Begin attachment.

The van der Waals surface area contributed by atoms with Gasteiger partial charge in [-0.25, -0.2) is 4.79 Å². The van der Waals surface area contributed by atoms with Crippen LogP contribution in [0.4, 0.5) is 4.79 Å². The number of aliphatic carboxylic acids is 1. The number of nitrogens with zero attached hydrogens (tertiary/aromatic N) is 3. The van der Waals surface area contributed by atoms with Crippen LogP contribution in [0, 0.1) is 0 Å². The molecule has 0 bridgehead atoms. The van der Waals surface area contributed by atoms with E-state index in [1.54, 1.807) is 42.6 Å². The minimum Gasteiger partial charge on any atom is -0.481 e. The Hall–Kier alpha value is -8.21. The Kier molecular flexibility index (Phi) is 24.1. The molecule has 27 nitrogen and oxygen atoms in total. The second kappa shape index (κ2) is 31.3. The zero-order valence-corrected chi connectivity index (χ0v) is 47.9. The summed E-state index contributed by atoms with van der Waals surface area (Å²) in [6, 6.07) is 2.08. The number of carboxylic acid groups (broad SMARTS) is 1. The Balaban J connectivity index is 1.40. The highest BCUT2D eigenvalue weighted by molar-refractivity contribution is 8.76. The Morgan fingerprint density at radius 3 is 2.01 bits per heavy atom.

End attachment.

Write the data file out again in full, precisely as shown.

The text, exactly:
The van der Waals surface area contributed by atoms with Gasteiger partial charge in [-0.25, -0.2) is 4.79 Å². The van der Waals surface area contributed by atoms with Crippen LogP contribution in [0.4, 0.5) is 4.79 Å². The number of aliphatic carboxylic acids is 1. The number of nitrogens with zero attached hydrogens (tertiary/aromatic N) is 3. The van der Waals surface area contributed by atoms with Crippen LogP contribution in [0, 0.1) is 0 Å². The molecule has 0 bridgehead atoms. The van der Waals surface area contributed by atoms with E-state index in [1.54, 1.807) is 42.6 Å². The minimum Gasteiger partial charge on any atom is -0.481 e. The Hall–Kier alpha value is -8.21. The Kier molecular flexibility index (Phi) is 24.1. The molecule has 27 nitrogen and oxygen atoms in total. The second kappa shape index (κ2) is 31.3. The zero-order valence-corrected chi connectivity index (χ0v) is 47.9. The summed E-state index contributed by atoms with van der Waals surface area (Å²) in [6, 6.07) is 2.08. The number of carboxylic acid groups (broad SMARTS) is 1. The Balaban J connectivity index is 1.40. The highest BCUT2D eigenvalue weighted by molar-refractivity contribution is 8.76. The Morgan fingerprint density at radius 3 is 2.01 bits per heavy atom.